The privatization of restaurants seems exclusionary and classist, but the pay-to-play model was already firmly in place long before this new wave of membership models. Luxury restaurants create a club-like atmosphere by inflating menu prices to a level that only a certain caliber of clientele can afford. I had an experience recently at a swanky midtown Manhattan restaurant that reminded me of how prices can be exclusionary. The menu was littered with gratuitous upsells labeled “enhancements”—like adding king crab to any salad for an extra $33 or upgrading from the run-of-the-mill $27 burger to a Wagyu version for $37. The add-ons seemed designed as flexes more than anything that improved individual dishes in a meaningful way. It also made the default settings, expensive in their own right, feel pedestrian. The restaurant’s signature prime rib cost a full $100 and a lobster pasta with a few paltry chunks of meat sold for $75. It would be virtually impossible to have a proper meal for less than $200 per person, even without drinks. There was no big-name chef in the kitchen or farm-to-table ethos to justify the astronomical prices. Everyone present seemed to understand that we weren’t only paying for the food but for the privilege.

Caviar served with everything, except a reason.

Aside from booking high-end fine dining destinations like Noma or Alinea, most restaurant goers still reject the idea that they should be expected to pay in advance for the privilege of dining in a restaurant. Average guests still view a restaurant reservation more like a gentleman’s agreement than a contract. The same people will happily pay hundreds if not thousands of dollars above face-value to see a Taylor Swift concert or for tickets to the latest Broadway smash. For some reason, we reject the idea that restaurants should ever cost more than what we order from their menu.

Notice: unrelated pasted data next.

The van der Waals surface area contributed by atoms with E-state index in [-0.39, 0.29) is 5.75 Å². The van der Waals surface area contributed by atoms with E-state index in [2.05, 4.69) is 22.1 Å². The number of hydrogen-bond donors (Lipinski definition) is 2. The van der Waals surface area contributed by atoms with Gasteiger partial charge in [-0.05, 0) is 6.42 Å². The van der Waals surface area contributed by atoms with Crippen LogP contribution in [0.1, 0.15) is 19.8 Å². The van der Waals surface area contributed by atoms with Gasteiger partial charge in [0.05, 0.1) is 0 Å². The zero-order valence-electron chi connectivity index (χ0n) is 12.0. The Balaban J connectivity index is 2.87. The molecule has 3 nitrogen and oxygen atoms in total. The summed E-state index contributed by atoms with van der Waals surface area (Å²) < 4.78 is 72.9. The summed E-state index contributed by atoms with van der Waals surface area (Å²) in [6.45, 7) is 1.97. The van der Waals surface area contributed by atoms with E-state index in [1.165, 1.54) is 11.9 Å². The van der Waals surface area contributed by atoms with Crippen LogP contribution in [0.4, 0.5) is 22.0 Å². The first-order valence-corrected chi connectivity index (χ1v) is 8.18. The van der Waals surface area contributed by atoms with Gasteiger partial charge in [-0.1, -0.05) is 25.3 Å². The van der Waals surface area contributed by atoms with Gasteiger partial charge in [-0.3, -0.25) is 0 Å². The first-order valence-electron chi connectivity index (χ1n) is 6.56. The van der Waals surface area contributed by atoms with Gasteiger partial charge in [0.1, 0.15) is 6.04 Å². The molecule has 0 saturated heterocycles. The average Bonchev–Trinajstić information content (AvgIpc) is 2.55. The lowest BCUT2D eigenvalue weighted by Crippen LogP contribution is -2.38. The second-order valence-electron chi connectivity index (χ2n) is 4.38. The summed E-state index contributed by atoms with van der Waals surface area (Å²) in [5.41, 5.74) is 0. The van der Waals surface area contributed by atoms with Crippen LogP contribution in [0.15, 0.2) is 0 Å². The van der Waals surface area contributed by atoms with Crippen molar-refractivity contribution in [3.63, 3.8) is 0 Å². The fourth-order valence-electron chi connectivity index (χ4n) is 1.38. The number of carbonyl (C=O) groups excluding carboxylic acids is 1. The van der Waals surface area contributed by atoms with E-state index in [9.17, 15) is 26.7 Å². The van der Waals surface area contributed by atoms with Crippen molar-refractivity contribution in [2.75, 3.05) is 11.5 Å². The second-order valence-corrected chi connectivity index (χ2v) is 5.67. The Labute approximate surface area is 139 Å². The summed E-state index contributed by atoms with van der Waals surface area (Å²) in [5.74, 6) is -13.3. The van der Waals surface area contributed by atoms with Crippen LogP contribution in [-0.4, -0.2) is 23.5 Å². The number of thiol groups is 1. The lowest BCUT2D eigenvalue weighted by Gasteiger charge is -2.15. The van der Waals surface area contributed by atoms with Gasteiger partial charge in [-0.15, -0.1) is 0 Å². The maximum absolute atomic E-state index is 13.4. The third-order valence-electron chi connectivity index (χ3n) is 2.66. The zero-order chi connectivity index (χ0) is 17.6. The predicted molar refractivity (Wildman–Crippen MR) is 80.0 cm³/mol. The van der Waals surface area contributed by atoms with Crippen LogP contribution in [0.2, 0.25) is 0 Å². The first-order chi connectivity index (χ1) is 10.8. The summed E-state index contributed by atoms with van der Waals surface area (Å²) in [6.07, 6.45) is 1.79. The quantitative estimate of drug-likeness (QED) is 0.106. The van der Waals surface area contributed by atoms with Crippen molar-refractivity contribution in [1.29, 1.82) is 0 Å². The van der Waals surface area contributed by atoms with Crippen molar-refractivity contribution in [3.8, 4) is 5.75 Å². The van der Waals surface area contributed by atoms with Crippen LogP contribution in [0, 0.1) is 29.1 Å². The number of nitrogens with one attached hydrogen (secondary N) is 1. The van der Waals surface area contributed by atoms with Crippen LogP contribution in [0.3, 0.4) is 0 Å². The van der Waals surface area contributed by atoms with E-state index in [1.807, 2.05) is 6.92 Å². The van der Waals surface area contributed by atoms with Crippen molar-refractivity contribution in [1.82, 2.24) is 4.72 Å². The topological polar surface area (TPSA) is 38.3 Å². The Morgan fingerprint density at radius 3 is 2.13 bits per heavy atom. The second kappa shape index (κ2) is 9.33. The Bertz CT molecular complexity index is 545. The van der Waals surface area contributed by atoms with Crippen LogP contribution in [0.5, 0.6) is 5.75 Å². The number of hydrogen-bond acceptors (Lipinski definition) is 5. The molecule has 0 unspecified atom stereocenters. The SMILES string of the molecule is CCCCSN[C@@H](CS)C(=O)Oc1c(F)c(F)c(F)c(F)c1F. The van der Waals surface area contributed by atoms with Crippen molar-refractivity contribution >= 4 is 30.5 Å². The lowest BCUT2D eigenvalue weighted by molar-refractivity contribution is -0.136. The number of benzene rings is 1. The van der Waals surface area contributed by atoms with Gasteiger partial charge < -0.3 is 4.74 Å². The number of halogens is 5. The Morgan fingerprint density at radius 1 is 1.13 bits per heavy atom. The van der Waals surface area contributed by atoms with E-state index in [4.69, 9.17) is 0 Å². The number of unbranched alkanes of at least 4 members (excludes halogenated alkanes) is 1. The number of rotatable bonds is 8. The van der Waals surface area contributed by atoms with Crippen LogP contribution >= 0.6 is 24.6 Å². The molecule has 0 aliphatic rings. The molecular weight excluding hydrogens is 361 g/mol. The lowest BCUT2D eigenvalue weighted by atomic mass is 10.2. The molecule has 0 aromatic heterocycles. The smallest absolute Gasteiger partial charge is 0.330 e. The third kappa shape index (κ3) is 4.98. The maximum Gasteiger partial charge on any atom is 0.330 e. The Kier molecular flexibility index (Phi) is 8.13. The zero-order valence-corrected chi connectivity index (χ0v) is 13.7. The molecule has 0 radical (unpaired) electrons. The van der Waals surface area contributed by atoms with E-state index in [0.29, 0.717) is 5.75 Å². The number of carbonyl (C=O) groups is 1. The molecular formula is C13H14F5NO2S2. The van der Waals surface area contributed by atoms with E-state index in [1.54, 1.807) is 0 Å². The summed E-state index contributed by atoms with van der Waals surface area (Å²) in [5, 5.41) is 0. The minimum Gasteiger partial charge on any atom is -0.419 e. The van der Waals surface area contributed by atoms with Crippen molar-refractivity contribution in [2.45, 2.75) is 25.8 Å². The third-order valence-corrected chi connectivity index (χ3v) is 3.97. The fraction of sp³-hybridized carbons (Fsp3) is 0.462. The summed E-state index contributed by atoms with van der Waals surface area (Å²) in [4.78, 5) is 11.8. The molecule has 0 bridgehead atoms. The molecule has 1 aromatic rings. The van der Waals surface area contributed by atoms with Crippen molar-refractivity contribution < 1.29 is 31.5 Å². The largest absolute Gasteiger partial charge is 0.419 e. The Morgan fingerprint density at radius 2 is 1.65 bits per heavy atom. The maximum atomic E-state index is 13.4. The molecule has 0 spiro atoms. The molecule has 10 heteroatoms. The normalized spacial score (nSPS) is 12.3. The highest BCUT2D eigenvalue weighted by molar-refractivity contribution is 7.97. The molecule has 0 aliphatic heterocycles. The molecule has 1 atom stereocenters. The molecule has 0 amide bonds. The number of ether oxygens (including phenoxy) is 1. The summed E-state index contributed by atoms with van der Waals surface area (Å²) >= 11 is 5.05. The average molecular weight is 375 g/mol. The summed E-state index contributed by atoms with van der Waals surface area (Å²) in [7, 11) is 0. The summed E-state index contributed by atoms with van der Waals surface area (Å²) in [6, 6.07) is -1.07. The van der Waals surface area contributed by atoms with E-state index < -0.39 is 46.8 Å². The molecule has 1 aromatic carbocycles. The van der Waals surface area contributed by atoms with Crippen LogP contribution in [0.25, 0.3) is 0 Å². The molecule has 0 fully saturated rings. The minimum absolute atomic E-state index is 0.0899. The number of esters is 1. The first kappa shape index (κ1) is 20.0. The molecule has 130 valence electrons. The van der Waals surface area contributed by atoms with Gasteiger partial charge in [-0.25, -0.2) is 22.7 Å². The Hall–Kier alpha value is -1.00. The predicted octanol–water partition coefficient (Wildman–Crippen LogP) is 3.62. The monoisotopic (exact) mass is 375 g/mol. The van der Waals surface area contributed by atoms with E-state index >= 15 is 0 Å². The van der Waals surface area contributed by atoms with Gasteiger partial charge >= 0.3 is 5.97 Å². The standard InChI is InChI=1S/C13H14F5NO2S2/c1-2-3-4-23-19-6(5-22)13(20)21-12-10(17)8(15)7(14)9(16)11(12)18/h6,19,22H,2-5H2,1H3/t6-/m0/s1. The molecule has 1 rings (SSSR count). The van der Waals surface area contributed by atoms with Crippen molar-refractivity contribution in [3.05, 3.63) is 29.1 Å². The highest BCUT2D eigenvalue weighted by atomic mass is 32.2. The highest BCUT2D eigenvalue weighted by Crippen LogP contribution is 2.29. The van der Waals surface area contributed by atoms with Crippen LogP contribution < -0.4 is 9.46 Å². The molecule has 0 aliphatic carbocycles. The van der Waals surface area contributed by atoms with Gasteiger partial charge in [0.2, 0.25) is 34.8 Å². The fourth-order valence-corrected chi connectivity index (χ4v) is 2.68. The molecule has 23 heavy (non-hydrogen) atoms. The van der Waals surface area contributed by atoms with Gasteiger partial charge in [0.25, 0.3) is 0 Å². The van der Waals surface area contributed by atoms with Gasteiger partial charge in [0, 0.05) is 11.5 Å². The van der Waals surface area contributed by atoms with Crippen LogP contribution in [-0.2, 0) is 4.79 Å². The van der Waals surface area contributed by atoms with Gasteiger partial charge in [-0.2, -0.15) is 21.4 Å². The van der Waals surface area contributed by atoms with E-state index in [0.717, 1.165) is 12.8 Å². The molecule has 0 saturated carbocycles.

Anyone who thinks that online reservation platforms like Resy prove that everyone has an equal opportunity to dine anywhere should be reminded that Resy was recently bought by American Express (presumably to ensure more exclusive access for their wealthiest clients). Heavily in-demand restaurants also often withhold a percentage of their tables (especially the more valuable prime time slots) from those online reservation services, to make sure they have availability for VIP guests, affluent regulars, friends of the owners, and celebrities. Once someone has demonstrated themselves to be a reliable guest who spends a lot of money, management tends to find ways to get those people in, even when reservations are tight.

These developments collectively portend a sad reality where average people are losing access to their favorite restaurants. “This is an era when becoming a regular, or even going to a nice restaurant once a year, can feel like an unattainable luxury,” writes Sutton, in his newsletter. He’s right that the days of our favorite restaurants always being there for us when we need them to be may be gone forever. The truth may be exactly the opposite: that we will need to be there for restaurants whenever they want us to be. Don’t forget to bring your wallet.

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The Service Bar

Has The Negroni Lost Its Way?

I don’t need my Negronis to be fancy. You can keep your boutique small batch bitters from Brooklyn that uses organic cochineal from Peru. Campari is just fine for me. After years of being inundated with countless Negroni variations — coconut fat-washed Negronis, cold brew coffee Negronis, Cosmogronis, Negronis named after every city in the world, white Negronis, black Negronis, green Negronis, and Negroni foam — it’s safe to say we’ve reached peak Negroni. I actually stumbled upon one Negroni recipe recently that calls for the batched cocktail to be steeped in Cocoa Puffs for 24 hours.

I had an epiphany earlier this year when I attended a swanky Campari event with various cocktail stations manned by a Who’s Who of celebrity bartenders including Dale DeGroff, Don Lee, and Julie Reiner. After sampling various different Negroni expressions — a chocolate Negroni, a vintage Negroni, a mezcal Negroni Jell-O shot, and Negroni cotton candy — I retreated to the station that was serving the plain old classic Negroni. It felt like stopping at a Gatorade station on a marathon course. I hate to sound like such a purist, but the classic Negroni was just perfect the way it was. It was by far the best cocktail I had that night, a simple recipe made from three equal parts (Campari, gin, and sweet vermouth) that play well together and don’t need to be micromanaged.